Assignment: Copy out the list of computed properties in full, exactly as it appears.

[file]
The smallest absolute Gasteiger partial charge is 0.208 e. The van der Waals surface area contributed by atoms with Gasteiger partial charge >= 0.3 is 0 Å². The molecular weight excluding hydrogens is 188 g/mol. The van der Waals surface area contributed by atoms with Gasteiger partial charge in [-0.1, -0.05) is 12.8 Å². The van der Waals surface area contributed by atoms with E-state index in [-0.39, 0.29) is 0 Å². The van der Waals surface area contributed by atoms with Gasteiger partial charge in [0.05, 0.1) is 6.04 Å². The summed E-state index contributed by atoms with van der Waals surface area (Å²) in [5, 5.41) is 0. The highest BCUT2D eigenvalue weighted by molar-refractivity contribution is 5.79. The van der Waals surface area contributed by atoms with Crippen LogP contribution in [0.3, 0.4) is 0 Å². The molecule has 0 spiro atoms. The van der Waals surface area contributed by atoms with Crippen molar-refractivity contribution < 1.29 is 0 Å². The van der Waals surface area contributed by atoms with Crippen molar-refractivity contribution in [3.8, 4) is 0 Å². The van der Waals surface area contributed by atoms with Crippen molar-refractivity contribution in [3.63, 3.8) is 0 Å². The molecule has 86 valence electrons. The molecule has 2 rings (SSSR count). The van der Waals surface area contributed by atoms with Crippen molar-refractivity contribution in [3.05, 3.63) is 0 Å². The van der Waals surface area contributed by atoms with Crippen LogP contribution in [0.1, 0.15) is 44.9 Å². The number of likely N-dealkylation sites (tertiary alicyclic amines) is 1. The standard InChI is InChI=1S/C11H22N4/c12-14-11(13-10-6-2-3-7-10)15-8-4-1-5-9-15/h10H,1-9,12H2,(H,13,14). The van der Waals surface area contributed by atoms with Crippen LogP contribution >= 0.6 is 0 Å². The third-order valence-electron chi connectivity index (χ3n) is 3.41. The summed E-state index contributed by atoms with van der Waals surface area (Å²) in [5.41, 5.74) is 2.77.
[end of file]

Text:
The smallest absolute Gasteiger partial charge is 0.208 e. The van der Waals surface area contributed by atoms with Gasteiger partial charge >= 0.3 is 0 Å². The molecular weight excluding hydrogens is 188 g/mol. The van der Waals surface area contributed by atoms with Gasteiger partial charge in [-0.1, -0.05) is 12.8 Å². The van der Waals surface area contributed by atoms with E-state index in [-0.39, 0.29) is 0 Å². The van der Waals surface area contributed by atoms with Gasteiger partial charge in [0.05, 0.1) is 6.04 Å². The summed E-state index contributed by atoms with van der Waals surface area (Å²) in [5, 5.41) is 0. The highest BCUT2D eigenvalue weighted by molar-refractivity contribution is 5.79. The van der Waals surface area contributed by atoms with Crippen LogP contribution in [0.3, 0.4) is 0 Å². The molecule has 0 spiro atoms. The van der Waals surface area contributed by atoms with Crippen molar-refractivity contribution < 1.29 is 0 Å². The van der Waals surface area contributed by atoms with Crippen molar-refractivity contribution in [3.8, 4) is 0 Å². The van der Waals surface area contributed by atoms with Crippen molar-refractivity contribution in [3.63, 3.8) is 0 Å². The molecule has 86 valence electrons. The molecule has 2 rings (SSSR count). The van der Waals surface area contributed by atoms with Crippen molar-refractivity contribution in [3.05, 3.63) is 0 Å². The van der Waals surface area contributed by atoms with Crippen LogP contribution in [0.1, 0.15) is 44.9 Å². The number of likely N-dealkylation sites (tertiary alicyclic amines) is 1. The standard InChI is InChI=1S/C11H22N4/c12-14-11(13-10-6-2-3-7-10)15-8-4-1-5-9-15/h10H,1-9,12H2,(H,13,14). The van der Waals surface area contributed by atoms with Crippen LogP contribution >= 0.6 is 0 Å². The third-order valence-electron chi connectivity index (χ3n) is 3.41. The summed E-state index contributed by atoms with van der Waals surface area (Å²) in [5.41, 5.74) is 2.77.